Cells2015, 4(3), 331-353; doi:10.3390/cells4030331 (registering DOI) - published 31 July 2015 Show/Hide Abstract
Abstract: Centrosomes are major microtubule-organizing centers of animal cells that consist of two centrioles. In mitotic cells, centrosomes are duplicated to serve as the poles of the mitotic spindle, while in quiescent cells, centrosomes move to the apical membrane where the oldest centriole is transformed into a basal body to assemble a primary cilium. We recently showed that mitochondrial outer membrane porin VDAC3 localizes to centrosomes where it negatively regulates ciliogenesis. We show here that the other two family members, VDAC1 and VDAC2, best known for their function in mitochondrial bioenergetics, are also found at centrosomes. Like VDAC3, centrosomal VDAC1 is predominantly localized to the mother centriole, while VDAC2 localizes to centriolar satellites in a microtubule-dependent manner. Down-regulation of VDAC1 leads to inappropriate ciliogenesis, while its overexpression suppresses cilia formation, suggesting that VDAC1 and VDAC3 both negatively regulate ciliogenesis. However, this negative effect on ciliogenesis is not shared by VDAC2, which instead appears to promote maturation of primary cilia. Moreover, because overexpression of VDAC3 cannot compensate for depletion of VDAC1, our data suggest that while the entire VDAC family localizes to centrosomes, they have non-redundant functions in cilogenesis.
Cells2015, 4(3), 315-330; doi:10.3390/cells4030315 (registering DOI) - published 31 July 2015 Show/Hide Abstract
Abstract: Motile cilia of the lungs respond to environmental challenges by increasing their ciliary beat frequency in order to enhance mucociliary clearance as a fundamental tenant of innate defense. One important second messenger in transducing the regulable nature of motile cilia is cyclic guanosine 3′,5′-monophosphate (cGMP). In this review, the history of cGMP action is presented and a survey of the existing data addressing cGMP action in ciliary motility is presented. Nitric oxide (NO)-mediated regulation of cGMP in ciliated cells is presented in the context of alcohol-induced cilia function and dysfunction.
Abstract: Paramecium species, especially P. tetraurelia and caudatum, are model organisms for modern research into the form and function of cilia. In this review, we focus on the ciliary ion channels and other transmembrane proteins that control the beat frequency and wave form of the cilium by controlling the signaling within the cilium. We put these discussions in the context of the advantages that Paramecium brings to the understanding of ciliary motility: mutants for genetic dissections of swimming behavior, electrophysiology, structural analysis, abundant cilia for biochemistry and modern proteomics, genomics and molecular biology. We review the connection between behavior and physiology, which allows the cells to broadcast the function of their ciliary channels in real time. We build a case for the important insights and advantages that this model organism continues to bring to the study of cilia.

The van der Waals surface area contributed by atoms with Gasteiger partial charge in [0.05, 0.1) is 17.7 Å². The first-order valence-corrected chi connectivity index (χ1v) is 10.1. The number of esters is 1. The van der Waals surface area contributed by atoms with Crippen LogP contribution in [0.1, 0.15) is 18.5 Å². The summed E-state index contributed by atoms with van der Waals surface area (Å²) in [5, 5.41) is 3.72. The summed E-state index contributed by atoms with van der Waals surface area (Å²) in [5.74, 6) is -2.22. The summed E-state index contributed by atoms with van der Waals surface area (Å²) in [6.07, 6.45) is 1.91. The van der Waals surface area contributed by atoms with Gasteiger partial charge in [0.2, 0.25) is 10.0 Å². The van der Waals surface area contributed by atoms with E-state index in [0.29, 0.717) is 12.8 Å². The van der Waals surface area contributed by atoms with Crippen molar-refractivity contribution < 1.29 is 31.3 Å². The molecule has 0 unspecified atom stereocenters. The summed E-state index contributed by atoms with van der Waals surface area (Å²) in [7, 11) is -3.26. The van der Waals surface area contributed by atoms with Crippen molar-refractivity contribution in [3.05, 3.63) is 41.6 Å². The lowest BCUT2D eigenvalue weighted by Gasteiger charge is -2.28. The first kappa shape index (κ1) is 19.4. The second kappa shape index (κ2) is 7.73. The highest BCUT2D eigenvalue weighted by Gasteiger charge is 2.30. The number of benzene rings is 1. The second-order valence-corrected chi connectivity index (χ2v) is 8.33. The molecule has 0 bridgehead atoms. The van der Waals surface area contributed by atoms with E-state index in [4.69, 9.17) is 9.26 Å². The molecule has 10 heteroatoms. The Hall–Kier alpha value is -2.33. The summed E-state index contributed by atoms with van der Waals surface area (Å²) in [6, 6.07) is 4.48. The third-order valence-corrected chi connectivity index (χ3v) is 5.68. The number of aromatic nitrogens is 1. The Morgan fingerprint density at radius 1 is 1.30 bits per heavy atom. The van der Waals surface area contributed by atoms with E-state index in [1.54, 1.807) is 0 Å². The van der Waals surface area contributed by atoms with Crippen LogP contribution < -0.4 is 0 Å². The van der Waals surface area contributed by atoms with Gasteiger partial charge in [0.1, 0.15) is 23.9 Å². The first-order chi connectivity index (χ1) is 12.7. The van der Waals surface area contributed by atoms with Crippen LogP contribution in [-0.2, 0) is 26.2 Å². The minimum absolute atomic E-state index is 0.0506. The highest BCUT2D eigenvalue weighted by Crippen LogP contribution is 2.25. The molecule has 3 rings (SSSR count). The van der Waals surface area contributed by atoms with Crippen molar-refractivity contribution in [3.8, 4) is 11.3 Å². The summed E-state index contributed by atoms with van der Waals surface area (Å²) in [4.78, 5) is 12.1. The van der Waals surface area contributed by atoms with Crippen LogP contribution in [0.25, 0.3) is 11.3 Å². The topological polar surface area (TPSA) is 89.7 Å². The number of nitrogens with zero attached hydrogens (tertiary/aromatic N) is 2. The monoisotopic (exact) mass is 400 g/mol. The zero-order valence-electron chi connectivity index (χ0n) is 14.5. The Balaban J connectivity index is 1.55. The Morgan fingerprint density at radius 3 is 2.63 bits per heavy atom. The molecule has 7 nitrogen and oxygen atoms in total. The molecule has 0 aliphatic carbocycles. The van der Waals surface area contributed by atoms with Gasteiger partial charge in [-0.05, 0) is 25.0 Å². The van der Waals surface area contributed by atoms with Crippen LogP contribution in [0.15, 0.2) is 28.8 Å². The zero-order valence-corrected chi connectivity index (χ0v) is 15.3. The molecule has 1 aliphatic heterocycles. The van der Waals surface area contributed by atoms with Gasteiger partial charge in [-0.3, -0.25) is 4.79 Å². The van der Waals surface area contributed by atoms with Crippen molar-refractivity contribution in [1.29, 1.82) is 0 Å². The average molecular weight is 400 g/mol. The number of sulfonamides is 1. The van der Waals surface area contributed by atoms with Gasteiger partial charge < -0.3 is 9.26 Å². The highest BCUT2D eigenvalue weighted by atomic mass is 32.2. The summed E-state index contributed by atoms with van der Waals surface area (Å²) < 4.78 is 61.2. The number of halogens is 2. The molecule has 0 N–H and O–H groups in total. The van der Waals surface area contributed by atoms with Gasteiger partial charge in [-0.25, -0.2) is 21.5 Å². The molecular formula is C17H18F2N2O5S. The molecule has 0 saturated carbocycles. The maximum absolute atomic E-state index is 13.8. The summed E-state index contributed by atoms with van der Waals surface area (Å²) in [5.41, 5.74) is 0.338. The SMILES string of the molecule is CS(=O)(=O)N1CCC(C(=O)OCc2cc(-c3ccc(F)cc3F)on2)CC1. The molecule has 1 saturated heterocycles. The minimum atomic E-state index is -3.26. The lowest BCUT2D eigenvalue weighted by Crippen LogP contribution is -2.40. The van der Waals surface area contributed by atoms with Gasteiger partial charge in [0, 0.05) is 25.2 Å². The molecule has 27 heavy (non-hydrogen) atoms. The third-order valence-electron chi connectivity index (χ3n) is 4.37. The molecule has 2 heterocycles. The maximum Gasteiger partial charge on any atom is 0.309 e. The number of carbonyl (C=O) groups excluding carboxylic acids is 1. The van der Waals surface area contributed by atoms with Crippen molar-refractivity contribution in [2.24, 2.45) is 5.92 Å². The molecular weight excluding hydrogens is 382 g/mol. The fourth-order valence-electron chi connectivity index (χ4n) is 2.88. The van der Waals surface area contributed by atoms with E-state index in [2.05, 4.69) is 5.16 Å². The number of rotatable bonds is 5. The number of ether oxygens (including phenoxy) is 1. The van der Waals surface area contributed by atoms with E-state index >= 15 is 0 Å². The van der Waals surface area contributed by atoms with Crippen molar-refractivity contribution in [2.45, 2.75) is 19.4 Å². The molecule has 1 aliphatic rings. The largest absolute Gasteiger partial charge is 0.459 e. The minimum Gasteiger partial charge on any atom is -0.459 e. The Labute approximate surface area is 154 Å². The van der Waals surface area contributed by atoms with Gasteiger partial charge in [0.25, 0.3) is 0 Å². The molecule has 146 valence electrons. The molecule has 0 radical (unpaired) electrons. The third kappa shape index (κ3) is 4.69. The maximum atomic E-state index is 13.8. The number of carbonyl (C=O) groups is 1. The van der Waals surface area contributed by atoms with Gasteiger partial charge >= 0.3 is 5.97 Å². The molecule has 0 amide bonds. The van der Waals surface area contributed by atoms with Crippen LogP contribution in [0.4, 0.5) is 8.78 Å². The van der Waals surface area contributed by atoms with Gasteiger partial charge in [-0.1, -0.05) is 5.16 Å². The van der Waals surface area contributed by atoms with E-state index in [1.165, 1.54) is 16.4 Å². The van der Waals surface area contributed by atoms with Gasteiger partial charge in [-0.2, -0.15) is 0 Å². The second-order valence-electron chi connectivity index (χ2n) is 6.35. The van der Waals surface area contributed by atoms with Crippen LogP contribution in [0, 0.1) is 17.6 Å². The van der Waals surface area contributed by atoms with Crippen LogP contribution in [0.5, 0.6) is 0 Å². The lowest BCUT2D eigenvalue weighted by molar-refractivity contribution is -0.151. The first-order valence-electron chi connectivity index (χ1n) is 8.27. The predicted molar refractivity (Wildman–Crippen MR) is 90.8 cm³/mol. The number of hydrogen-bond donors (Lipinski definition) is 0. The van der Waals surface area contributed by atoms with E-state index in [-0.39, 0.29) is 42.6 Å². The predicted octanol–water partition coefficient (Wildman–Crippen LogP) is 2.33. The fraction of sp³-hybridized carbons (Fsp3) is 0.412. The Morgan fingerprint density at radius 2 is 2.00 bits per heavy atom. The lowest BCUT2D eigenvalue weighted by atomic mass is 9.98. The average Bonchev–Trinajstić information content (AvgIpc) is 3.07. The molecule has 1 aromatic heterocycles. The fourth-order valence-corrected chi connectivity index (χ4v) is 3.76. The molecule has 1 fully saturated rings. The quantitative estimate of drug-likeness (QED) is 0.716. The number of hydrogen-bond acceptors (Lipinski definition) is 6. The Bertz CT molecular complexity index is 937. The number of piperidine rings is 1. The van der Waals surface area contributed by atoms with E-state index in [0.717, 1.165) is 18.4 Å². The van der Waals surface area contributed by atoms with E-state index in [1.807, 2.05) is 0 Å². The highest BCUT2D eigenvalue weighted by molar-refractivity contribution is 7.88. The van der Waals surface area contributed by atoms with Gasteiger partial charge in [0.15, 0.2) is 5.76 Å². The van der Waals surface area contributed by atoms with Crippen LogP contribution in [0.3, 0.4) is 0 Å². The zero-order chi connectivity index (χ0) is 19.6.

Abstract: Many viruses deliver their genomes into the host cell’s nucleus before they replicate. While onco-retroviruses and papillomaviruses tether their genomes to host chromatin upon mitotic breakdown of the nuclear envelope, lentiviruses, such as human immunodeficiency virus, adenoviruses, herpesviruses, parvoviruses, influenza viruses, hepatitis B virus, polyomaviruses, and baculoviruses deliver their genomes into the nucleus of post-mitotic cells. This poses the significant challenge of slipping a DNA or RNA genome past the nuclear pore complex (NPC) embedded in the nuclear envelope. Quantitative fluorescence imaging is shedding new light on this process, with recent data implicating misdelivery of viral genomes at nuclear pores as a bottleneck to virus replication. Here, we infer NPC functions for nuclear import of viral genomes from cell biology experiments and explore potential causes of misdelivery, including improper virus docking at NPCs, incomplete translocation, virus-induced stress and innate immunity reactions. We conclude by discussing consequences of viral genome misdelivery for viruses and host cells, and lay out future questions to enhance our understanding of this phenomenon. Further studies into viral genome misdelivery may reveal unexpected aspects about NPC structure and function, as well as aid in developing strategies for controlling viral infections to improve human health.
Abstract: Dentate-gyral granule cells in the hippocampus plus dentate gyrus memory-recording/retrieving machine, unlike most other neurons in the brain, are continuously being generated in the adult brain with the important task of separating overlapping patterns of data streaming in from the outside world via the entorhinal cortex. This “adult neurogenesis” is driven by tools in the mature granule cell’s cilium. Here we report our discovery of leptin’s LepRb receptor in this cilium. In addition, we discuss how ciliary LepRb signaling might be involved with ciliary p75NTR and SSTR3 receptors in adult neurogenesis and memory formation as well as attenuation of Alzheimer’s neuropathology by reducing the production of its toxic amyloid-β-derived drivers.